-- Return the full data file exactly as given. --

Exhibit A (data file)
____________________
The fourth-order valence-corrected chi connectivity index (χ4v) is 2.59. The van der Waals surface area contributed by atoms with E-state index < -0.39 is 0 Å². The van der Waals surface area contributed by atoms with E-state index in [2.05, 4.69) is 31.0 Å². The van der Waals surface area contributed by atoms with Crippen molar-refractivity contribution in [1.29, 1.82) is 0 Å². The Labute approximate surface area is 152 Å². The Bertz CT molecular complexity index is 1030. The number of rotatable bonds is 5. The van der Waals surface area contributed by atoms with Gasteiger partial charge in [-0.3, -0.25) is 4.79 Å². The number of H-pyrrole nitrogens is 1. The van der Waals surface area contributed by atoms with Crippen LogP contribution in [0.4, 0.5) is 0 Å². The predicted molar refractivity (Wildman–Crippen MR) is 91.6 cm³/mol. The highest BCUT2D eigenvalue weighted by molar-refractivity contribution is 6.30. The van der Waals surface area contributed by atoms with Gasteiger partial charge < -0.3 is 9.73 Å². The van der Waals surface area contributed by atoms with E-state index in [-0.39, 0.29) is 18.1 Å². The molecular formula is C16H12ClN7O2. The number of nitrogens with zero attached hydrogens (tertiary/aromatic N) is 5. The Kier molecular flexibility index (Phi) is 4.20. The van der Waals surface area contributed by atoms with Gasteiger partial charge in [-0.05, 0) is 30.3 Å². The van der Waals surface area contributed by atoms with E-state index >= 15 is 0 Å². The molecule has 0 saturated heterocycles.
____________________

The fourth-order valence-corrected chi connectivity index (χ4v) is 2.59. The van der Waals surface area contributed by atoms with E-state index < -0.39 is 0 Å². The van der Waals surface area contributed by atoms with E-state index in [2.05, 4.69) is 31.0 Å². The van der Waals surface area contributed by atoms with Crippen molar-refractivity contribution in [1.29, 1.82) is 0 Å². The Labute approximate surface area is 152 Å². The Bertz CT molecular complexity index is 1030. The number of rotatable bonds is 5. The van der Waals surface area contributed by atoms with Gasteiger partial charge in [-0.3, -0.25) is 4.79 Å². The number of H-pyrrole nitrogens is 1. The van der Waals surface area contributed by atoms with Crippen LogP contribution in [0.4, 0.5) is 0 Å². The predicted molar refractivity (Wildman–Crippen MR) is 91.6 cm³/mol. The highest BCUT2D eigenvalue weighted by molar-refractivity contribution is 6.30. The van der Waals surface area contributed by atoms with Gasteiger partial charge < -0.3 is 9.73 Å². The van der Waals surface area contributed by atoms with E-state index in [-0.39, 0.29) is 18.1 Å². The molecular formula is C16H12ClN7O2. The number of nitrogens with zero attached hydrogens (tertiary/aromatic N) is 5. The Kier molecular flexibility index (Phi) is 4.20. The van der Waals surface area contributed by atoms with Gasteiger partial charge in [-0.05, 0) is 30.3 Å². The van der Waals surface area contributed by atoms with E-state index >= 15 is 0 Å². The molecule has 0 saturated heterocycles.